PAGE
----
State Senators Join the “New York Times” in Legally Incoherent Accusations against Yeshiva University

At present, Yeshiva University is locked in a legal battle over its decision to deny official status and funding to an LGBTQ student group. The Manhattan-based Orthodox Jewish institution claims that a New York state court’s ruling against it violates its religious freedom. Last week, a group of state senators—apparently goaded by two articles in the New York Times—asked the New York inspector-general to investigate whether YU, which claims in the litigation to be a “religious corporation,” inappropriately received public monies. Michael A. Helfand finds the complaint “a bit bizarre.”

Yeshiva University has undoubtedly argued repeatedly that it is a religious institution. But religious institutions are not precluded from seeking private financing through the Dormitory Authority of the State of New York (DASNY). In fact, any number of religious universities—the Jewish Theological Seminary, St. John’s University, and, as noted by the Times in its initial report, Fordham University and Siena College—have financed projects with DASNY backing. It seems strange, therefore, to pit Yeshiva University’s claim to being a religious institution as somehow in tension with participating in this sort of government-backed financing.

To be sure, as the senators’ letter makes clear, DASNY-financed projects cannot be used for “sectarian religious instruction,” “a place of religious worship,” or “in connection with any part of a program of a school or department of divinity for any religious denomination.” But nothing in the state senators’ letter explains why they think Yeshiva University violated these terms. Yeshiva University’s statements in the course of litigation regarding DASNY financing have simply affirmed that it complied with the restrictions on prohibited religious uses.

[O]ne certainly hopes that what government officials would not do is initiate an investigation into the purported misappropriation of funds because they separately disagree with an institution’s policy as it relates to the LGBTQ community. Investigations such as these are supposed to be about maintaining integrity. The exercise of power to intimidate would serve to do the exact opposite.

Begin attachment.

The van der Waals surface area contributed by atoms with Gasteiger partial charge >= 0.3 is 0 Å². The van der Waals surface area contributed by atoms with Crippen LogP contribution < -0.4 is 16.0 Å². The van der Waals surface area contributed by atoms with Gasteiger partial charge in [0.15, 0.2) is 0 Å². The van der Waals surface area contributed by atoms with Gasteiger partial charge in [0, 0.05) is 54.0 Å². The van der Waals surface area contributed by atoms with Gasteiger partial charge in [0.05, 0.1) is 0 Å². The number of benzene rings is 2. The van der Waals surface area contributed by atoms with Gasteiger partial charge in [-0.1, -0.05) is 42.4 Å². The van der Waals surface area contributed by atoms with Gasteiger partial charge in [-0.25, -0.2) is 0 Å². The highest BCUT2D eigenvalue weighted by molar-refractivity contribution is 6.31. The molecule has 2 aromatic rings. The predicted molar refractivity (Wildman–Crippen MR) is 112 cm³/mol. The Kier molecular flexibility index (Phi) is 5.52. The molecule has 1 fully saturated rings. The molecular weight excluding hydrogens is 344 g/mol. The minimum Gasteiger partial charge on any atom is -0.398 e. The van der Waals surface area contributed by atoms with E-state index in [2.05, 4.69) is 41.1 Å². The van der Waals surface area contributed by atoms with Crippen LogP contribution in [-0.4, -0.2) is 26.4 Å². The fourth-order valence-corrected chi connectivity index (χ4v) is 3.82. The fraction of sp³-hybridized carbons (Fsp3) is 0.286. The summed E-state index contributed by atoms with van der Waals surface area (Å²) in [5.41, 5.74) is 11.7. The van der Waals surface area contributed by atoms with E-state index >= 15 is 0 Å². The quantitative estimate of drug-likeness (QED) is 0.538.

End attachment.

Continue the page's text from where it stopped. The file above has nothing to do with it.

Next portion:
Read more at Forward

More about: Freedom of Religion, Homosexuality, New York, Yeshiva University


Universities Are in Thrall to a Constituency That Sees Israel as an Affront to Its Identity

Commenting on the hearings of the House Committee on Education and the Workforce on Tuesday about anti-Semitism on college campuses, and the dismaying testimony of three university presidents, Jonah Goldberg writes:

If some retrograde poltroon called for lynching black people or, heck, if they simply used the wrong adjective to describe black people, the all-seeing panopticon would spot it and deploy whatever resources were required to deal with the problem. If the spark of intolerance flickered even for a moment and offended the transgendered, the Muslim, the neurodivergent, or whomever, the fire-suppression systems would rain down the retardant foams of justice and enlightenment. But calls for liquidating the Jews? Those reside outside the sensory spectrum of the system.

It’s ironic that the term colorblind is “problematic” for these institutions such that the monitoring systems will spot any hint of it, in or out of the classroom (or admissions!). But actual intolerance for Jews is lathered with a kind of stealth paint that renders the same systems Jew-blind.

I can understand the predicament. The receptors on the Islamophobia sensors have been set to 11 for so long, a constituency has built up around it. This constituency—which is multi-ethnic, non-denominational, and well entrenched among students, administrators, and faculty alike—sees Israel and the non-Israeli Jews who tolerate its existence as an affront to their worldview and Muslim “identity.” . . . Blaming the Jews for all manner of evils, including the shortcomings of the people who scapegoat Jews, is protected because, at minimum, it’s a “personal truth,” and for some just the plain truth. But taking offense at such things is evidence of a mulish inability to understand the “context.”

Shocking as all that is, Goldberg goes on to argue, the anti-Semitism is merely a “symptom” of the insidious ideology that has taken over much of the universities as well as an important segment of the hard left. And Jews make the easiest targets.

Read more at Dispatch

More about: Anti-Semitism, Israel on campus, University